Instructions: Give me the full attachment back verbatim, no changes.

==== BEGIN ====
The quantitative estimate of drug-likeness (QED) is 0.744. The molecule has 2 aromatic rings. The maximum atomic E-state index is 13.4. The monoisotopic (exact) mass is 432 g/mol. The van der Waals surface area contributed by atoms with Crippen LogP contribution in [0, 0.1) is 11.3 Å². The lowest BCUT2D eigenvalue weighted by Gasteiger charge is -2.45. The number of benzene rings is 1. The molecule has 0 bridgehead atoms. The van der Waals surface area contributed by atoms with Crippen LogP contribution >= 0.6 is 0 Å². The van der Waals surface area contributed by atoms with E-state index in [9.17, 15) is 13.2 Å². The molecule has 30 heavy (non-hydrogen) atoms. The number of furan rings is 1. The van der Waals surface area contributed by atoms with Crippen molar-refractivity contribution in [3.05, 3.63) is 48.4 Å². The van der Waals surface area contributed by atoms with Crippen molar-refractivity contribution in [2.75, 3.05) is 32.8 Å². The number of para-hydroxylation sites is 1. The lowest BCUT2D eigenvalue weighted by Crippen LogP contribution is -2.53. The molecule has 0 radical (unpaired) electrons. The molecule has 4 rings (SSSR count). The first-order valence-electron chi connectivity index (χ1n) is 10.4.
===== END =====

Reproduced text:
The quantitative estimate of drug-likeness (QED) is 0.744. The molecule has 2 aromatic rings. The maximum atomic E-state index is 13.4. The monoisotopic (exact) mass is 432 g/mol. The van der Waals surface area contributed by atoms with Crippen LogP contribution in [0, 0.1) is 11.3 Å². The lowest BCUT2D eigenvalue weighted by Gasteiger charge is -2.45. The number of benzene rings is 1. The molecule has 0 bridgehead atoms. The van der Waals surface area contributed by atoms with Crippen LogP contribution >= 0.6 is 0 Å². The van der Waals surface area contributed by atoms with E-state index in [9.17, 15) is 13.2 Å². The molecule has 30 heavy (non-hydrogen) atoms. The number of furan rings is 1. The van der Waals surface area contributed by atoms with Crippen molar-refractivity contribution in [3.05, 3.63) is 48.4 Å². The van der Waals surface area contributed by atoms with Crippen molar-refractivity contribution in [2.75, 3.05) is 32.8 Å². The number of para-hydroxylation sites is 1. The lowest BCUT2D eigenvalue weighted by Crippen LogP contribution is -2.53. The molecule has 0 radical (unpaired) electrons. The molecule has 4 rings (SSSR count). The first-order valence-electron chi connectivity index (χ1n) is 10.4.